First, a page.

The study has been approved by the University of Sydney Ethics Committee and all aspects of the study, including results, are strictly confidential. We are hoping to have as many people as possible take part in the study. If you are interested in participating then please contact Lisa at
So if you have a few moments, please email Lisa to learn more. And say hello for me!

Thanks for helping. Oh, and PLEASE share this any way you can!

Monday, October 7, 2013

Diet soda causes weight gain?!

What do you think? Does drinking diet soda cause you to gain weight or not?

Too much diet soda?
This is an old story; the media has summarized some studies done several years back concluding what many of you might fear—something with no calories can make you gain weight. But a look behind the sensationalized headlines showed something else.
Yes, there was a link; more people who drank diet sodas were higher weight. But did drinking diet soda cause it? And were you able to take in this correct conclusion and hold on to it, or do you still fear diet soda?

Oh, this is dangerous. I am not advocating for diet soda consumption! There’s no nutritional merit—no calories, no vitamins or minerals—and it may even have some negative effects. Namely, it may mask your hunger, making it more difficult to trust your need to eat. And large intakes of colas—regardless of type—may pose other consequences such as impacting your bone density

But really my intent was not to discuss diet soda. Rather, I’m highlighting this example to prove a couple of points.

Causation vs. correlation

Wasting way too much time on Facebook the other day, a post by a local, experienced dietitian caught my attention: 

Very interesting research about vitamin D's potential for significantly slowing MS. Adds to the body of research linking higher vitamin D levels with reduced risk for MS.
The comment was, on the one hand, harmless enough. The dietitian was referencing a recent article—just an abstract, really— presented at a recent medical conference. The abstract summarized the study findings fairly, stating that average, baseline blood levels of vitamin D link with disease symptoms and severity. Those with a lower average level of vitamin D at the start of the study had a worse disease outcome than those that started with higher blood levels.

This may seem subtle to you, but it’s not to me. The RD’s comment about the “potential for vit D to significantly slow MS” is not, in fact, what the article stated. It merely showed a connection, a correlation. Perhaps there’s something about people with MS that utilizes more vit D when there’s more active disease. Or maybe low levels are simply a marker for more disease activity.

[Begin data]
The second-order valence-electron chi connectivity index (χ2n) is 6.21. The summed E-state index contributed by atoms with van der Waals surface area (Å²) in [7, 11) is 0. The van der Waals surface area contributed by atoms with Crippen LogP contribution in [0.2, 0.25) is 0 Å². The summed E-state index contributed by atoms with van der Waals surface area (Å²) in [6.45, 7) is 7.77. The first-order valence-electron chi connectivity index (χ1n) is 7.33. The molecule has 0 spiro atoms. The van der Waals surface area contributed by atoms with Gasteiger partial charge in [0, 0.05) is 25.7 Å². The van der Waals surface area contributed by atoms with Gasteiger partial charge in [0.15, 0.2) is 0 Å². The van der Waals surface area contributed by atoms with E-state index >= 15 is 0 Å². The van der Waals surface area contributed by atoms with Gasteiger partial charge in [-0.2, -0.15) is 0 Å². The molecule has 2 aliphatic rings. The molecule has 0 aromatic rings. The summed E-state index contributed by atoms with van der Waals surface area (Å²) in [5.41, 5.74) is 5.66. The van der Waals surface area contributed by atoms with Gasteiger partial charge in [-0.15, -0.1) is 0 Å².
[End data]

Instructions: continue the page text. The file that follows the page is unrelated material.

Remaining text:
Nowhere did the study state that supplementing with vit D improved the prognosis. I don’t tend to look at the half empty, but I simply didn’t see the hope for vit D’s potential, at least not in this study.

Maybe it’s splitting hairs. I mean she did, in fact, refer to this as a link. But what troubles me—along with the image on the post showing supplements, is what’s implied and therefore what we end up believing. No, vit D supplements have not been shown to reverse or improve the health of those living with MS. But wouldn’t we all like to believe that a magic pill could do that for us—for our MS, for our cancer, for our anorexia, for our weight struggles?

But besides the false hope, there’s the issue of our getting sucked into believing that correlated equals caused. No, diet soda doesn’t cause obesity. But those living with obesity may be more likely to select diet beverages than those who are average weight.

Similarly, maybe you gained a lot of weight when you moved from a gluten free to a regular diet. That doesn’t mean that non gluten free diets cause weight gain. Rather, it may be that while being mindful of your intake—like you do on any diet—you may have seen a weight shift—but not because of what the diet was. But then when you regain the weight, you cling to the belief that the gluten free (or carb free, or fat free or whatever diet) was the reason for your weight loss, and therefore subsequent regain. The regain may have been about overeating following deprivation from denying yourself foods you enjoyed—and not a result of some magic involved with the ingredients you omitted.

Unfortunately, misinformation sticks. And trying to scream and shout that information is wrong only solidifies it as fact.  Misinformation can be dangerous, keeping us stuck in our ways, and preventing us from trusting ourselves. And conflicting info in the media confuses us and leads us believing that nothing we do makes a difference.

So instead, I ask you to question what you read. And challenge educated individuals in the health field about the articles and flashy news snips.

Focus on the facts, and work with your team for concrete ways to counter your unhealthy thinking. I hope this blog helps to set you on a healthy path!

Tuesday, October 1, 2013

Now I Need Some Help!

I know, I know, I’m way overdue for a blog post. The next real post I’ll be putting up this week—I promise.

But first I need your help. I’m working on a presentation entitled From Meal Plans to Weighing Patients: Knowing When and How to Change Direction Based on Patient Readiness for an upcoming eating disorder conference, the Renfrew Center Foundation Conference. And I’d like you to have a voice!

This is for all of you—whether you’ve struggled with Binge Eating Disorder, bulimia or anorexia—or don’t quite meet the criteria for any of these.  (And, family member-readers feel free to add your 2 cents, too). Consider a brief response to the following:

  • What words or actions by a health care professional helped you/your loved one shift toward change?
  • What advice would you like to share with healthcare providers so that they don’t repeat the mistakes they made in your/your loved one’s treatment? Specifically, regarding being weighed, providing nutrition recommendations, setting limits on physical activity, or involving family in treatment.
Thanks in advance for your wisdom.